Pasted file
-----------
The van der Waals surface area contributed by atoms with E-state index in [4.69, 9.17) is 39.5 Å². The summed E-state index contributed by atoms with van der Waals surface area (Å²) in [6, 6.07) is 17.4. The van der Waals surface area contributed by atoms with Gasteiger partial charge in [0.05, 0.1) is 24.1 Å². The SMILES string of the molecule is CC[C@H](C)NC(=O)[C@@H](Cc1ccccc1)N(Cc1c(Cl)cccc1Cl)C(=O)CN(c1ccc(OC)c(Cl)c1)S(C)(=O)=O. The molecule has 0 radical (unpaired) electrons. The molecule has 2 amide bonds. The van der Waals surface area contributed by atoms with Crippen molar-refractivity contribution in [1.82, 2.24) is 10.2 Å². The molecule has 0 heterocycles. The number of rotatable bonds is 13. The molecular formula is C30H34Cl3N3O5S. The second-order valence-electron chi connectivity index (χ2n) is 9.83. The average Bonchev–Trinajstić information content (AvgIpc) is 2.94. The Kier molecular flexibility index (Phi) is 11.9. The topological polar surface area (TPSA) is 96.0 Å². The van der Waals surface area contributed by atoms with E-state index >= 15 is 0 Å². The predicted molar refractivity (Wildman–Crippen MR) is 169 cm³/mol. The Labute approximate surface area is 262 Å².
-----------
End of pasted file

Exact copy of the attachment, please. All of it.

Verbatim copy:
The van der Waals surface area contributed by atoms with E-state index in [4.69, 9.17) is 39.5 Å². The summed E-state index contributed by atoms with van der Waals surface area (Å²) in [6, 6.07) is 17.4. The van der Waals surface area contributed by atoms with Gasteiger partial charge in [0.05, 0.1) is 24.1 Å². The SMILES string of the molecule is CC[C@H](C)NC(=O)[C@@H](Cc1ccccc1)N(Cc1c(Cl)cccc1Cl)C(=O)CN(c1ccc(OC)c(Cl)c1)S(C)(=O)=O. The molecule has 0 radical (unpaired) electrons. The molecule has 2 amide bonds. The van der Waals surface area contributed by atoms with Crippen molar-refractivity contribution in [1.82, 2.24) is 10.2 Å². The molecule has 0 heterocycles. The number of rotatable bonds is 13. The molecular formula is C30H34Cl3N3O5S. The second-order valence-electron chi connectivity index (χ2n) is 9.83. The average Bonchev–Trinajstić information content (AvgIpc) is 2.94. The Kier molecular flexibility index (Phi) is 11.9. The topological polar surface area (TPSA) is 96.0 Å². The van der Waals surface area contributed by atoms with E-state index >= 15 is 0 Å². The predicted molar refractivity (Wildman–Crippen MR) is 169 cm³/mol. The Labute approximate surface area is 262 Å².